Besides all this, next year ten more churches are to be built or altered! This year a special loan has been contracted, and guaranteed by both the community and the Government, to this purpose. The Social Democratic party is holding one indignation meeting after the other to protest against "Black Vienna." While thousands of school children are suffering hunger, the erection of model dwellings for paupers and the subvention of the Society for Popular Education are obstinately refused, whereas the anti-Semitic majority on the Town Council is voting from the rates millions of florins--paid in great part by non-Catholics--for Catholic churches. But Town Councillor Lucian Brunner, a Jewish Radical, appealed to the Supreme Court of Administration against these votes, and the Court has disallowed them. The campaign against the school teachers forms a special feature in the anti-Semitic party's hatred of education. When that party first arose, the underpaid and overworked teachers were also among the malcontents, and, indeed, belonged to the party. But when it became more and more evident that the anti-Semites were the mere tools of the clergy and the reactionary nobility, when their attacks on the existing modern school system became increasingly palpable, the teachers opposed them with determination.

In return, dismissal, punitive transfer and all sorts of other vexations were practiced against the liberal minded teachers. Against the best of them was directed the violence of the obscurantist party. Fräulein Fickert, a woman of unusual refinement, whose character and spirit have won her general esteem, was insulted in the most outrageous manner in the open sitting of the Town Council itself, suspicion was cast upon her and finally she was punished.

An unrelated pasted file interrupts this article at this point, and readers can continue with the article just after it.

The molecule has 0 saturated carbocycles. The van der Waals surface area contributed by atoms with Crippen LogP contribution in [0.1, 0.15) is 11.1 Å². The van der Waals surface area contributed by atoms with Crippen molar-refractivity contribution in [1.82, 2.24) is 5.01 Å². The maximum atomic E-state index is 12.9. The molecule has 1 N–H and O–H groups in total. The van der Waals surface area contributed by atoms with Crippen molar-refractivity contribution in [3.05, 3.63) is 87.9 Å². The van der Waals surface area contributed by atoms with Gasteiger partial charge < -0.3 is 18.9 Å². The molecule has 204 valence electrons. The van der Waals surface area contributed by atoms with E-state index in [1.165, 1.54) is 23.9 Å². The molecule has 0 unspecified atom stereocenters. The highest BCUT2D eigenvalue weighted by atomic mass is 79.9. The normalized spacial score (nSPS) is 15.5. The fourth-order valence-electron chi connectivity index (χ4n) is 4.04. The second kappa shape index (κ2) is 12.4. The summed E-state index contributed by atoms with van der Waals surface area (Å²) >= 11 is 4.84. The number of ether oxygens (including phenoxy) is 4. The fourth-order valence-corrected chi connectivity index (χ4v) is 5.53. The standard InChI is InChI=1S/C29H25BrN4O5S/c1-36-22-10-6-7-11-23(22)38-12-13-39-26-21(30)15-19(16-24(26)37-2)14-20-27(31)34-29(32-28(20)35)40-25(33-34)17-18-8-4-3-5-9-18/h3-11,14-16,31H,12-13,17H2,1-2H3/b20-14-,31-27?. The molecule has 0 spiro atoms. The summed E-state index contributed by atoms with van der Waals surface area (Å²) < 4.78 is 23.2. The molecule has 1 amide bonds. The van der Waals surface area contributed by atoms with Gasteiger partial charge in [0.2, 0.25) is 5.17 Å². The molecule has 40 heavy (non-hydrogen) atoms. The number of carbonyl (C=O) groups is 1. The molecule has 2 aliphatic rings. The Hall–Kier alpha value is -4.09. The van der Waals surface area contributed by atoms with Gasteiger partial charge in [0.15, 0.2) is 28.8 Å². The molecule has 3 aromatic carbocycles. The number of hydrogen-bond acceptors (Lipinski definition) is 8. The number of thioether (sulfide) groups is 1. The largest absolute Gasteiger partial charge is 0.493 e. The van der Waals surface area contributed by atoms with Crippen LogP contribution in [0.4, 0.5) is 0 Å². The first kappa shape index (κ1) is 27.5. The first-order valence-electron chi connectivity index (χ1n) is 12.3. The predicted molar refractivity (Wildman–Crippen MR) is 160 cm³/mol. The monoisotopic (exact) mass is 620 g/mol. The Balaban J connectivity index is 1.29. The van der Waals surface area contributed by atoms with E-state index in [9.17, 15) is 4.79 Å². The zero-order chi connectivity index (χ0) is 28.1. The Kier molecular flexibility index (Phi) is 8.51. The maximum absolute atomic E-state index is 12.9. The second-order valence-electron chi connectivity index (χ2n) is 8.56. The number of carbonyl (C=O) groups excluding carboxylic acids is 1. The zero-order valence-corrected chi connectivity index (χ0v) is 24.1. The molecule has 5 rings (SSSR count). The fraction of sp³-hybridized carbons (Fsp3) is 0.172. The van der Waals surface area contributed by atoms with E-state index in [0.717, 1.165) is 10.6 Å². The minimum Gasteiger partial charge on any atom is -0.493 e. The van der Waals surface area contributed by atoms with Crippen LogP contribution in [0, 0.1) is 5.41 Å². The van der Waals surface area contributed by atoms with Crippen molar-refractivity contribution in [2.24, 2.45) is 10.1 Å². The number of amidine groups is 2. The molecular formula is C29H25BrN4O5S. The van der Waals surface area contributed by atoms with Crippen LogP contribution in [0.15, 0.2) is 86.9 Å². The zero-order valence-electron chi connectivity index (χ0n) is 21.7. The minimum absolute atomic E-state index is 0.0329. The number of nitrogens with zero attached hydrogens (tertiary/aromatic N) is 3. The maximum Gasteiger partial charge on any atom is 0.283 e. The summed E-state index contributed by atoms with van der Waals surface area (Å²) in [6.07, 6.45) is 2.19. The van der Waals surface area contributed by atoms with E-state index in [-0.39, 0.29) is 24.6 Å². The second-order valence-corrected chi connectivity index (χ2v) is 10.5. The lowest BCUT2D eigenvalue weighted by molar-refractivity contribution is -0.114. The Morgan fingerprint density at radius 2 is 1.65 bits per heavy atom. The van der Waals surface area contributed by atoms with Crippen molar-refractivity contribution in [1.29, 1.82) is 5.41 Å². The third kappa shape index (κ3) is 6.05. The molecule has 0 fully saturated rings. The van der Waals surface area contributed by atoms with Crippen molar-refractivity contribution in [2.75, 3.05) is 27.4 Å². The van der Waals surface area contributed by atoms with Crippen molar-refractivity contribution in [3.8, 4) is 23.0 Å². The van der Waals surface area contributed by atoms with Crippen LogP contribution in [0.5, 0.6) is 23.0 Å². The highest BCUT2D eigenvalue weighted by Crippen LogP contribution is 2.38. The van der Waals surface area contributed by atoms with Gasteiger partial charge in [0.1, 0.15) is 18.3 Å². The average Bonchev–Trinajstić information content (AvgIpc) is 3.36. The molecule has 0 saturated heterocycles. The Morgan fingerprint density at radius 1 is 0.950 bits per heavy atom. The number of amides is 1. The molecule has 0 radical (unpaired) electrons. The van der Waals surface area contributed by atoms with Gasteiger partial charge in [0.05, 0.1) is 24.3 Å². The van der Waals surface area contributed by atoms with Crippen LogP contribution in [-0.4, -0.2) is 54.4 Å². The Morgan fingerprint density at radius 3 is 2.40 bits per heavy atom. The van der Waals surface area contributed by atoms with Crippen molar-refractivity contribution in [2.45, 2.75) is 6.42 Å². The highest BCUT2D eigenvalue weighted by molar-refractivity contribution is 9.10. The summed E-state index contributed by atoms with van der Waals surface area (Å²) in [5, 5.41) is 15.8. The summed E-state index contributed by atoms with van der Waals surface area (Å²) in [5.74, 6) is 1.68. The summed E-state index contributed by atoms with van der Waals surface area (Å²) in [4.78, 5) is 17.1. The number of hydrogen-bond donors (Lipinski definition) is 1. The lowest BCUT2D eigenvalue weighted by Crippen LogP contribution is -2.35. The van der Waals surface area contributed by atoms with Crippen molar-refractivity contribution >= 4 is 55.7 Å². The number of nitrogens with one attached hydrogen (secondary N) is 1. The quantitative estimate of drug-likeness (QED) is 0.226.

With the exception of two or three of the leaders, the men of this party are completely ignorant and uncultured persons, filled, moreover, with a burning hatred of knowledge, and education. The rudeness of the language used in the Town Council and in the Provincial Diet of Lower Austria passes all belief. All the associations of teachers have protested at indignation meetings against the suppression of freedom of speech. But the anti-Semitic party does not care a straw. And the reactionary Government, although more observant of the outward forms of decency, is keeping pace with that party in oppressing the modern school. In consequence of this, nearly all the celebrated professors from Germany are abandoning their chairs at Austrian universities, while most of the professors in Germany who have lately had important chairs offered them in Austria have refused them. The next punishment it is proposed to inflict on the liberal minded Viennese teachers is to incorporate them with an electoral class, in which their votes will be swamped.








Home       |       Site Map       |      Exhibitions      |      About the Museum       |       Education      |      Contact Us       |       Links

Copyright © 2008-9. Museum of Family History.  All rights reserved. 
Image Use Policy.